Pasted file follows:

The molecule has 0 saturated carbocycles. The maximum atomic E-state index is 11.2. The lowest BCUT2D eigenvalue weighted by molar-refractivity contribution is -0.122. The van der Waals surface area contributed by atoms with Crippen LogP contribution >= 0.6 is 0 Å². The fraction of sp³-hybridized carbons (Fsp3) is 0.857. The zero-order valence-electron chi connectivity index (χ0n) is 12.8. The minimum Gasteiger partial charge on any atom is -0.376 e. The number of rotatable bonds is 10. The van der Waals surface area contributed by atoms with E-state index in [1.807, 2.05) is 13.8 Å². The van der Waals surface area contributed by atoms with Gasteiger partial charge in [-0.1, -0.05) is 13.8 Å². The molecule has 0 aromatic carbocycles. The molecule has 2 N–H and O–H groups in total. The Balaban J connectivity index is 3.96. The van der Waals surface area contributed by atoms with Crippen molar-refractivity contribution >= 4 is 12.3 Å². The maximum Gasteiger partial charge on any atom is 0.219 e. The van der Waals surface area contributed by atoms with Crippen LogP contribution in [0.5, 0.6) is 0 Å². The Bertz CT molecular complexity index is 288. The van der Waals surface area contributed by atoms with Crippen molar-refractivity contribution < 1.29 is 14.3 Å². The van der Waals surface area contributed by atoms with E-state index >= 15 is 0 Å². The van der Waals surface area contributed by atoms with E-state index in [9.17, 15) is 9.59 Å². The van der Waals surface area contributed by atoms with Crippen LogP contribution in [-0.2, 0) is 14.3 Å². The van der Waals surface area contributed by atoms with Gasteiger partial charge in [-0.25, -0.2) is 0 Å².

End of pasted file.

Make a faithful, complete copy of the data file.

The molecule has 0 saturated carbocycles. The maximum atomic E-state index is 11.2. The lowest BCUT2D eigenvalue weighted by molar-refractivity contribution is -0.122. The van der Waals surface area contributed by atoms with Crippen LogP contribution >= 0.6 is 0 Å². The fraction of sp³-hybridized carbons (Fsp3) is 0.857. The zero-order valence-electron chi connectivity index (χ0n) is 12.8. The minimum Gasteiger partial charge on any atom is -0.376 e. The number of rotatable bonds is 10. The van der Waals surface area contributed by atoms with E-state index in [1.807, 2.05) is 13.8 Å². The van der Waals surface area contributed by atoms with Gasteiger partial charge in [-0.1, -0.05) is 13.8 Å². The molecule has 0 aromatic carbocycles. The molecule has 2 N–H and O–H groups in total. The Balaban J connectivity index is 3.96. The van der Waals surface area contributed by atoms with Crippen molar-refractivity contribution >= 4 is 12.3 Å². The maximum Gasteiger partial charge on any atom is 0.219 e. The van der Waals surface area contributed by atoms with Crippen LogP contribution in [0.5, 0.6) is 0 Å². The Bertz CT molecular complexity index is 288. The van der Waals surface area contributed by atoms with Crippen molar-refractivity contribution < 1.29 is 14.3 Å². The van der Waals surface area contributed by atoms with E-state index >= 15 is 0 Å². The van der Waals surface area contributed by atoms with E-state index in [9.17, 15) is 9.59 Å². The van der Waals surface area contributed by atoms with Crippen LogP contribution in [-0.2, 0) is 14.3 Å². The van der Waals surface area contributed by atoms with Gasteiger partial charge in [-0.25, -0.2) is 0 Å².